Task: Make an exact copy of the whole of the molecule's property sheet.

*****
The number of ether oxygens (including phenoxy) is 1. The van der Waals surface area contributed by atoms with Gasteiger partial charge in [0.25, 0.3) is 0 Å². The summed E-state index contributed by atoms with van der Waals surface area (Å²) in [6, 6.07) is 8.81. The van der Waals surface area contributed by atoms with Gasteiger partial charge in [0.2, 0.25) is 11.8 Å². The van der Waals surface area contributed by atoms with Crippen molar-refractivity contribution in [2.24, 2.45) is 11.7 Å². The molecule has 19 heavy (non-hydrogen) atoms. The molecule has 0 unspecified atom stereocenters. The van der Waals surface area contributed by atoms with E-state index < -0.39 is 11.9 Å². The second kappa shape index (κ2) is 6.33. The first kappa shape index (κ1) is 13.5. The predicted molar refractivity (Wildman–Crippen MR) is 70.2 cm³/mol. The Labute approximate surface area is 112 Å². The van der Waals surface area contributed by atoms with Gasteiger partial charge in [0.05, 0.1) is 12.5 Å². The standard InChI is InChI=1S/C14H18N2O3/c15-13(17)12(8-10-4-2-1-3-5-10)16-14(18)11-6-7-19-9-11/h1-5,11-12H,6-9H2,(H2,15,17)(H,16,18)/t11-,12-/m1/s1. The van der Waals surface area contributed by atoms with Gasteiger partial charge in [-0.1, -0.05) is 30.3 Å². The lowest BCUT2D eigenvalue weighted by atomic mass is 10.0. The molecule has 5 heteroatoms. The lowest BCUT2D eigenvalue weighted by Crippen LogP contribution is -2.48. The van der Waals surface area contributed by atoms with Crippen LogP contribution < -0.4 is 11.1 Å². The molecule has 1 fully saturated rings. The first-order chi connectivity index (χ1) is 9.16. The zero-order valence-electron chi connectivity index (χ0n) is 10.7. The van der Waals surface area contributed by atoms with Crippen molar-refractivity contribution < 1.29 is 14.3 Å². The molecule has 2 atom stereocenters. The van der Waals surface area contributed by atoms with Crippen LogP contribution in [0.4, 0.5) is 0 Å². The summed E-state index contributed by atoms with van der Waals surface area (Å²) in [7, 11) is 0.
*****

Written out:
The number of ether oxygens (including phenoxy) is 1. The van der Waals surface area contributed by atoms with Gasteiger partial charge in [0.25, 0.3) is 0 Å². The summed E-state index contributed by atoms with van der Waals surface area (Å²) in [6, 6.07) is 8.81. The van der Waals surface area contributed by atoms with Gasteiger partial charge in [0.2, 0.25) is 11.8 Å². The van der Waals surface area contributed by atoms with Crippen molar-refractivity contribution in [2.24, 2.45) is 11.7 Å². The molecule has 19 heavy (non-hydrogen) atoms. The molecule has 0 unspecified atom stereocenters. The van der Waals surface area contributed by atoms with E-state index < -0.39 is 11.9 Å². The second kappa shape index (κ2) is 6.33. The first kappa shape index (κ1) is 13.5. The predicted molar refractivity (Wildman–Crippen MR) is 70.2 cm³/mol. The Labute approximate surface area is 112 Å². The van der Waals surface area contributed by atoms with Gasteiger partial charge in [0.05, 0.1) is 12.5 Å². The standard InChI is InChI=1S/C14H18N2O3/c15-13(17)12(8-10-4-2-1-3-5-10)16-14(18)11-6-7-19-9-11/h1-5,11-12H,6-9H2,(H2,15,17)(H,16,18)/t11-,12-/m1/s1. The van der Waals surface area contributed by atoms with Gasteiger partial charge in [-0.1, -0.05) is 30.3 Å². The lowest BCUT2D eigenvalue weighted by atomic mass is 10.0. The molecule has 5 heteroatoms. The lowest BCUT2D eigenvalue weighted by Crippen LogP contribution is -2.48. The van der Waals surface area contributed by atoms with Crippen LogP contribution < -0.4 is 11.1 Å². The molecule has 1 fully saturated rings. The first-order chi connectivity index (χ1) is 9.16. The zero-order valence-electron chi connectivity index (χ0n) is 10.7. The van der Waals surface area contributed by atoms with Crippen molar-refractivity contribution < 1.29 is 14.3 Å². The molecule has 2 atom stereocenters. The van der Waals surface area contributed by atoms with Crippen LogP contribution in [0.4, 0.5) is 0 Å². The summed E-state index contributed by atoms with van der Waals surface area (Å²) in [7, 11) is 0.